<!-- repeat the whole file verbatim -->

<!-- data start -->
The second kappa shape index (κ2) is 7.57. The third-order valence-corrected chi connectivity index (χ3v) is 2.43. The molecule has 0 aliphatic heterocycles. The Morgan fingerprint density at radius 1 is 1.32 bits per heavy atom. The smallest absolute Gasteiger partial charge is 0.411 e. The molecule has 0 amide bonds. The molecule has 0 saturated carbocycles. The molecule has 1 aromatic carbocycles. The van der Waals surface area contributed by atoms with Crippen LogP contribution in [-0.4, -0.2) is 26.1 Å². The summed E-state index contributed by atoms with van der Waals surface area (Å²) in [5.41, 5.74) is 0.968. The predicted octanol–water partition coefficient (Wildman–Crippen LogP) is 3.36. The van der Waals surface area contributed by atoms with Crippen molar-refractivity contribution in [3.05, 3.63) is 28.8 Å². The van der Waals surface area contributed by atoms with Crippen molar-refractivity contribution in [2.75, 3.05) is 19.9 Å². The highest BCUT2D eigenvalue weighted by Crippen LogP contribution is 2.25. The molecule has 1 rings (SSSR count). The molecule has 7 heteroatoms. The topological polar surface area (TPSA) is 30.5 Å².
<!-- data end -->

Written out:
The second kappa shape index (κ2) is 7.57. The third-order valence-corrected chi connectivity index (χ3v) is 2.43. The molecule has 0 aliphatic heterocycles. The Morgan fingerprint density at radius 1 is 1.32 bits per heavy atom. The smallest absolute Gasteiger partial charge is 0.411 e. The molecule has 0 amide bonds. The molecule has 0 saturated carbocycles. The molecule has 1 aromatic carbocycles. The van der Waals surface area contributed by atoms with Crippen LogP contribution in [-0.4, -0.2) is 26.1 Å². The summed E-state index contributed by atoms with van der Waals surface area (Å²) in [5.41, 5.74) is 0.968. The predicted octanol–water partition coefficient (Wildman–Crippen LogP) is 3.36. The van der Waals surface area contributed by atoms with Crippen molar-refractivity contribution in [3.05, 3.63) is 28.8 Å². The van der Waals surface area contributed by atoms with Crippen molar-refractivity contribution in [2.75, 3.05) is 19.9 Å². The highest BCUT2D eigenvalue weighted by Crippen LogP contribution is 2.25. The molecule has 1 rings (SSSR count). The molecule has 7 heteroatoms. The topological polar surface area (TPSA) is 30.5 Å².